|Main ingredients||Graham crackers, chocolate, marshmallows|
A s'more is a traditional nighttime campfire treat popular in the United States and Canada, consisting of a marshmallow and a layer of chocolate sandwiched between two pieces of graham cracker, also known as a wagon wheel. National S'mores Day is celebrated annually on August 10. The Guinness World Record for number of people making s'mores at one time was 423, set April 21, 2016, in Huntington Beach, California.
Etymology and origins
S'more is a contraction of the phrase "some more". One early published recipe for a s'more is found in a book of recipes published by the Campfire Smores company in the 1920s  where it was called a "Graham Cracker Sandwich". The text indicates that the treat was already popular with both Boy Scouts and Girl Scouts. In 1927, a recipe for "Some More" was published in Tramping and Trailing with the Girl Scouts.
The contracted term "s'mores" appears in conjunction with the recipe in a 1938 publication aimed at summer camps. A 1956 recipe uses the name "S'Mores", and lists the ingredients as "a sandwich of two graham crackers, toasted marshmallow and 1⁄2 chocolate bar". A 1957 Betty Crocker cookbook contains a similar recipe under the name of "s'mores".
The 1958 publication Intramural and Recreational Sports for High School and College makes reference to "marshmallow toasts" and "s'mores hikes" as does its related predecessor, the "Intramural and Recreational Sports for Men and Women" published in 1949.
S'mores are traditionally cooked using a campfire, though they can also be made at home in an oven, in a microwave or with a s'mores-making kit. A marshmallow, usually held by a metal or wooden skewer, is heated over the fire until it is golden brown. Traditionally, the marshmallow is gooey but not burnt, but, depending on individual preference and cooking time, marshmallows can range from barely warm to charred. The roasted marshmallow is then added on top of half of a graham cracker and a piece of chocolate. The second half of the cracker is then added on top.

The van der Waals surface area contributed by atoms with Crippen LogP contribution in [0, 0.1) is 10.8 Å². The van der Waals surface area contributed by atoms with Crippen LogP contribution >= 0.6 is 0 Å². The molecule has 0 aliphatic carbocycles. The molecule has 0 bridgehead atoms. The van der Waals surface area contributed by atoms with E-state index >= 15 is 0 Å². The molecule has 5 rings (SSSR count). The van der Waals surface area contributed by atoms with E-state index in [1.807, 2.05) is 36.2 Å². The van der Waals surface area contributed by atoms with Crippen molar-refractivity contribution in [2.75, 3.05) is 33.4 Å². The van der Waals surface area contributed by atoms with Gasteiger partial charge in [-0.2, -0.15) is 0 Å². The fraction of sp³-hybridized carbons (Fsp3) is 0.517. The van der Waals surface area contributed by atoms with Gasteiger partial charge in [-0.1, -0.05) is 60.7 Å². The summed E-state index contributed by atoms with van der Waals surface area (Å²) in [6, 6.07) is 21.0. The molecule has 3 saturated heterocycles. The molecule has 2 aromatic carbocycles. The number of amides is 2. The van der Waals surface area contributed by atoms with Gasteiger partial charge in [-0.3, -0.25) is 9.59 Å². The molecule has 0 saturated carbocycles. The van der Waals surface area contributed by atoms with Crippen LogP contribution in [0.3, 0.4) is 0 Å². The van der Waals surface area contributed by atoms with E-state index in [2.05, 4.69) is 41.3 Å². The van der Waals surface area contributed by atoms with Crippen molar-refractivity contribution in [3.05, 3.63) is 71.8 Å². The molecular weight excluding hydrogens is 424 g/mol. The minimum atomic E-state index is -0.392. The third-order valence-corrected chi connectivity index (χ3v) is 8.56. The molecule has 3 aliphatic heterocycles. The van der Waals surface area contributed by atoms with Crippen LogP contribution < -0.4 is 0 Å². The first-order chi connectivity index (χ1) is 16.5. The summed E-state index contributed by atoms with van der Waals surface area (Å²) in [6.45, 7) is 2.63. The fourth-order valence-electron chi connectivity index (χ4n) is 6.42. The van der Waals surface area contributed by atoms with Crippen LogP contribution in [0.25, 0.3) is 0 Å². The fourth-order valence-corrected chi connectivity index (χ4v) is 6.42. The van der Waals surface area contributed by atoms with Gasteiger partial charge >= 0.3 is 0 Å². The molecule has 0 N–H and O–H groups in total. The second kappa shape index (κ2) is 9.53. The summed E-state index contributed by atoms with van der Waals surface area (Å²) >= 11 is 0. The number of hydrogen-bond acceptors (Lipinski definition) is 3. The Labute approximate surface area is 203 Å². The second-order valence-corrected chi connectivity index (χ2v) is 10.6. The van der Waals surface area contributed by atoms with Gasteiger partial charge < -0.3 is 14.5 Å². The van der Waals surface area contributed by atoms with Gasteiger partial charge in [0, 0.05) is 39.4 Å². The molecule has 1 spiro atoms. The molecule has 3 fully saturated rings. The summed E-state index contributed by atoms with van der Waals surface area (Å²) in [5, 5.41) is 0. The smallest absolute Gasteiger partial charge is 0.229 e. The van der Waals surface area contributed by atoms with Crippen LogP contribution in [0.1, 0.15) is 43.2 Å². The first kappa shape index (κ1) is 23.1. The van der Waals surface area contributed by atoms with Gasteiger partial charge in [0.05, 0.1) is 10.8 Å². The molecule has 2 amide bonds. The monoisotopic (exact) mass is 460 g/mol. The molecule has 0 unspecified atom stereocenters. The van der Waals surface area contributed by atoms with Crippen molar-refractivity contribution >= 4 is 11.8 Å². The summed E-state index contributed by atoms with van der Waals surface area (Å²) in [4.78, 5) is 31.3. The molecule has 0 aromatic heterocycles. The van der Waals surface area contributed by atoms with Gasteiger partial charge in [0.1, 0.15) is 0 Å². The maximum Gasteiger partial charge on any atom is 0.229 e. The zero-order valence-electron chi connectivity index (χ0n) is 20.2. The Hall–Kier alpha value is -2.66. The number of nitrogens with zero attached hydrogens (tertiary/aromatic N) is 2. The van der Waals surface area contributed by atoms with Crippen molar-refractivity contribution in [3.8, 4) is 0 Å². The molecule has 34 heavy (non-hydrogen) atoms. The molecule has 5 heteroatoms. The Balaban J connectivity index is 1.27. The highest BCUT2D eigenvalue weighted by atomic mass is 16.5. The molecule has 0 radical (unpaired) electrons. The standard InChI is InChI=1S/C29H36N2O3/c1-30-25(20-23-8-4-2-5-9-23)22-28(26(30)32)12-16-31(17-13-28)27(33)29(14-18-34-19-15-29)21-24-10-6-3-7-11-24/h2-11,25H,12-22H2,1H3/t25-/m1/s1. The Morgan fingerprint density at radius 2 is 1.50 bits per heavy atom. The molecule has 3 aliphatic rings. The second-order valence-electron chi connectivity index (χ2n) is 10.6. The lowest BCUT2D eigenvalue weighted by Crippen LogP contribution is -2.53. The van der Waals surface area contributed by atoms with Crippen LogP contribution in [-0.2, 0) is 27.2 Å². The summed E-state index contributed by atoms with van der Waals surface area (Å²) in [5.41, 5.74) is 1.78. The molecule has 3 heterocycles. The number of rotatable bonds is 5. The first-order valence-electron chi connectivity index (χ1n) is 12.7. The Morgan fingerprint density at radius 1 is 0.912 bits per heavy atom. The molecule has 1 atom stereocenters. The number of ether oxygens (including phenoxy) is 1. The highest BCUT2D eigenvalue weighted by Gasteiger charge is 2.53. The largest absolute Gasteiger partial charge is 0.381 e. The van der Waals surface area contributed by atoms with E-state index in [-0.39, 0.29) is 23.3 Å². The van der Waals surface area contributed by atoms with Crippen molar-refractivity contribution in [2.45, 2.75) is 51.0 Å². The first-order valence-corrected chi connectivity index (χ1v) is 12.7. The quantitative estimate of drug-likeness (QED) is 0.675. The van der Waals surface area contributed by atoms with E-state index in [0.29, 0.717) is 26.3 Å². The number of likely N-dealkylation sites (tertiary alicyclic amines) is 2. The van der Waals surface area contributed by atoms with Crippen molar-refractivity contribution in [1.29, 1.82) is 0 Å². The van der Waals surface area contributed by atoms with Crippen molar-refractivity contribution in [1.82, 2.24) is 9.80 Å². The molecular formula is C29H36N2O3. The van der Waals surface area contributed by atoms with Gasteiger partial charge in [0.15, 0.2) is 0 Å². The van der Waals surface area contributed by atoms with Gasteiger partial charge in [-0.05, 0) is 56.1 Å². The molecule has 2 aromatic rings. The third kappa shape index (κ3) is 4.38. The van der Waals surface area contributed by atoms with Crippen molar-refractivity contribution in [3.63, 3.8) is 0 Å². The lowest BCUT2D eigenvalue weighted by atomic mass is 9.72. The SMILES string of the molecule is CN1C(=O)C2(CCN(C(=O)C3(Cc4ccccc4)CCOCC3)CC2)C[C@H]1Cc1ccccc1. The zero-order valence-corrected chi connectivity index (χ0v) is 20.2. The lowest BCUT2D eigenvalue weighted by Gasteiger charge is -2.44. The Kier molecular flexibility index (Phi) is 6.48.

Various confections containing graham cracker, chocolate, and marshmallow are often sold as some derivative of a s'mores, but they are not necessarily heated or served in the same shape as the traditional s'mores. The Hershey's S'mores bar is one example. Pop-Tarts also feature a s'mores variety. S'mores can be eaten during Passover if made with Kosher for Passover marshmallows, chocolate and matzo.
S'mores cronut from the Donut Pub
|Wikibooks Cookbook has a recipe/module on|
- "S'more - Definition". Merriam-Webster. Retrieved 2013-02-19.
- "August, 2013 Holidays, Bizarre, Unique, Special Days". Holiday Insights. Retrieved 2013-02-19.
- Connelly, Laylan (April 28, 2016). "One Sweet Victory". Huntington Beach Wave. p. 1.
- Gibson, William Henry (1938). Recreational Programs for Summer Camps. Greenberg. p. 17.
- Tramping and Trailing with the Girl Scouts. Girl Scouts. 1927. p. 71.
- Crocker, Betty (1957). Betty Crocker's Cook Book for Boys and Girls. New York: Golden Press. p. 72.
- Norma Leavitt, Hartley D. Price, Intramural and recreational sports for high school and college, p. 151, Ronald Press Co., 1958
- Norma Leavitt, Hartley D. Price, Intramural and Recreational Sports for Men and Women, p. 150, A.S. Barnes, 1949.
- "Smores Recipe - How To Make Smores".
- "Passover S'Mores Recipe". SeriousEats.com. Retrieved 29 June 2018.